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As the Middle East goes, so goes the pivot? And other questions.

The supposed grand master stroke of Obama’s foreign policy, the Asia "pivot," is burning to death on the streets of the Middle East. The idea that the sole superpower can pivot away from any critical region was always strategically unsound. But even the Asia part of the pivot is not doing as well as the ...

Chip Somodevilla/Getty Images
Chip Somodevilla/Getty Images
Chip Somodevilla/Getty Images

The supposed grand master stroke of Obama's foreign policy, the Asia "pivot," is burning to death on the streets of the Middle East. The idea that the sole superpower can pivot away from any critical region was always strategically unsound. But even the Asia part of the pivot is not doing as well as the very self-satisfied Obamanians imagine (Full disclosure: I'm an informal advisor to Mitt Romney's Asia team). Herewith a few questions from a pivot skeptic:

1) Why are Japan and China close to coming to blows over the Senkaku/Diaoyu dispute? Could it be that Japan is less than assured, as President Obama likes to say about another beleaguered allied democracy, that Washington "has its back?" In the absence of assurance of American power and commitment, might it be the case the Japan is expressing its concern over Chinese power through less than helpful acts of nationalism? Might the Japanese read the American newspapers stories that tell daily tales of a declining defense budget and nuclear deterrent?

2) If the Obamanians have managed the China-Taiwan relationship so well, why has China increased its arsenal of theater missiles pointed at Taiwan, its fighter-aircraft programs, and its strategic arsenal? Why hasn't the U.S. sold anything to Taiwan to offset these growing programs? Why does Taiwan remain outside of any meaningful international organization?

The supposed grand master stroke of Obama’s foreign policy, the Asia "pivot," is burning to death on the streets of the Middle East. The idea that the sole superpower can pivot away from any critical region was always strategically unsound. But even the Asia part of the pivot is not doing as well as the very self-satisfied Obamanians imagine (Full disclosure: I’m an informal advisor to Mitt Romney’s Asia team). Herewith a few questions from a pivot skeptic:

1) Why are Japan and China close to coming to blows over the Senkaku/Diaoyu dispute? Could it be that Japan is less than assured, as President Obama likes to say about another beleaguered allied democracy, that Washington "has its back?" In the absence of assurance of American power and commitment, might it be the case the Japan is expressing its concern over Chinese power through less than helpful acts of nationalism? Might the Japanese read the American newspapers stories that tell daily tales of a declining defense budget and nuclear deterrent?

2) If the Obamanians have managed the China-Taiwan relationship so well, why has China increased its arsenal of theater missiles pointed at Taiwan, its fighter-aircraft programs, and its strategic arsenal? Why hasn’t the U.S. sold anything to Taiwan to offset these growing programs? Why does Taiwan remain outside of any meaningful international organization?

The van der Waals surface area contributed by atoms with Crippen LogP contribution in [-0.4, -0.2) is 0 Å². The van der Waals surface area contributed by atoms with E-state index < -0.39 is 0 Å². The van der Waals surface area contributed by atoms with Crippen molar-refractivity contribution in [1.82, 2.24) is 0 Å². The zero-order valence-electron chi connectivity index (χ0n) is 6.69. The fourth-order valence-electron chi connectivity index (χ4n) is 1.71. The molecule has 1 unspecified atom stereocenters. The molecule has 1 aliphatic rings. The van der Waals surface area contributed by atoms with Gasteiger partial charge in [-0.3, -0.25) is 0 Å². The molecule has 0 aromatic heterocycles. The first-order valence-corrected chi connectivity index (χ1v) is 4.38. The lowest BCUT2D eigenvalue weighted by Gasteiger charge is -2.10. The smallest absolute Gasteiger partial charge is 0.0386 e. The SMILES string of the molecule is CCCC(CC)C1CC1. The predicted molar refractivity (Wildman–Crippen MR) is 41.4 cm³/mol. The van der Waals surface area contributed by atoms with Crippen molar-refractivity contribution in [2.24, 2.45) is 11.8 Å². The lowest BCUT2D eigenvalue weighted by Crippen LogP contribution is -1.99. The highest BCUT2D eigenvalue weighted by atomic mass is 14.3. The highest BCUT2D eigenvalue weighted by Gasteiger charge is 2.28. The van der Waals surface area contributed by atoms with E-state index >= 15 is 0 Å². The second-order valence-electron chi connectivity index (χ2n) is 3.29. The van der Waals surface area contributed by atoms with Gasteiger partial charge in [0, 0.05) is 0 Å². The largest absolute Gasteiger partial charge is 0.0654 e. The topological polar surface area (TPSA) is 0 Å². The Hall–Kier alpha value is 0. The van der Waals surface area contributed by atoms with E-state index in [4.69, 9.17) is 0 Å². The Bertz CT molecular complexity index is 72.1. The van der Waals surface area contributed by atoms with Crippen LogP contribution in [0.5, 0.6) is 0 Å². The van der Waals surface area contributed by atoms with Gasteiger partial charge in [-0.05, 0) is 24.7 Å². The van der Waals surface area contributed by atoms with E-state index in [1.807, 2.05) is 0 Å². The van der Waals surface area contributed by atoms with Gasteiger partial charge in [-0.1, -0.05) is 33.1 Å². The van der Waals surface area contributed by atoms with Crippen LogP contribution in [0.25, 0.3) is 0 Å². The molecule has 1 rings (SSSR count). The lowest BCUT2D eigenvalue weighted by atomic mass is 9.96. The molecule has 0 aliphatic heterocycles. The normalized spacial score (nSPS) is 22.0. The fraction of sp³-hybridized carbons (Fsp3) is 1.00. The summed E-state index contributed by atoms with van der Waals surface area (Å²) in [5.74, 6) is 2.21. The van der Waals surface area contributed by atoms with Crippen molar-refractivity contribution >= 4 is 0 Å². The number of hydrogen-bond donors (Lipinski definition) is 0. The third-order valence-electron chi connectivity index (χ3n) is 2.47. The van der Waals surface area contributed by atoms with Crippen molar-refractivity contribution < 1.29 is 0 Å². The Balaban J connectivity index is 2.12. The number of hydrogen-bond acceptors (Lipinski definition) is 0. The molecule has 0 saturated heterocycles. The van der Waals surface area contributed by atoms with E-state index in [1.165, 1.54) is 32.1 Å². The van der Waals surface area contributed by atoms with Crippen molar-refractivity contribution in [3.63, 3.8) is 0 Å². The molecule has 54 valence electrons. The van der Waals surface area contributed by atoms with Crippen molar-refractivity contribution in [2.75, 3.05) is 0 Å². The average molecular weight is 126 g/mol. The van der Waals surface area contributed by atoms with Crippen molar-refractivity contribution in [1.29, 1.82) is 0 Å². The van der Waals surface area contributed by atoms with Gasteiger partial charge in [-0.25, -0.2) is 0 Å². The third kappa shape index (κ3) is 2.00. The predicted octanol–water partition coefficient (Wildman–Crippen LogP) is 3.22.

3) Might it be the case that Iran watches North Korea grow its nuclear arsenal and kill South Koreans with impunity and learns that having a nuclear arsenal offers a rogue country the ultimate deterrent that can protect it as it menaces its neighbors?

4) Why is it that for all the talk of a "rebalancing" or pivot to Asia, not a single ally or friend has a clue how it should reposture its military? Why isn’t Washington bringing allies into a discussion of what military capabilities it is prepared to offer to help defend the Asian peace? For allies the pivot is beginning to look like a few nice speeches, a few thousand Marines rotating further away from flashpoints in Asia and into Darwin, Australia, and a few little ships deployed to Singapore.

5) President Obama was opposed to the South Korean Free Trade Agreement before he was for it. As a senator he helped the agreement gather dust after it was negotiated. As president he took his sweet time getting it ratified. Since then not a single solitary free trade agreement has been signed in Asia. Is free trade not an important tool of the smart power the Obamanians are supposed to be so adept at practicing?

6) Is India not an important part of an Asia policy? If it is, why is the Obama administration, which was for the surge in Afghanistan before it turned against it, showing every sign of rushing to exit Afghanistan? If Afghanistan is smoldering, it would seem that the Indians may not be able to play the role we hoped it would in East Asia.

7) Is it not the case that Asian allies who depend upon Middle Eastern energy resources may watch U.S. fecklessness in the Middle East and perhaps question Washington’s ability to be the security partner of first resort in Asia?

Daniel Blumenthal is the director of Asian studies at the American Enterprise Institute.

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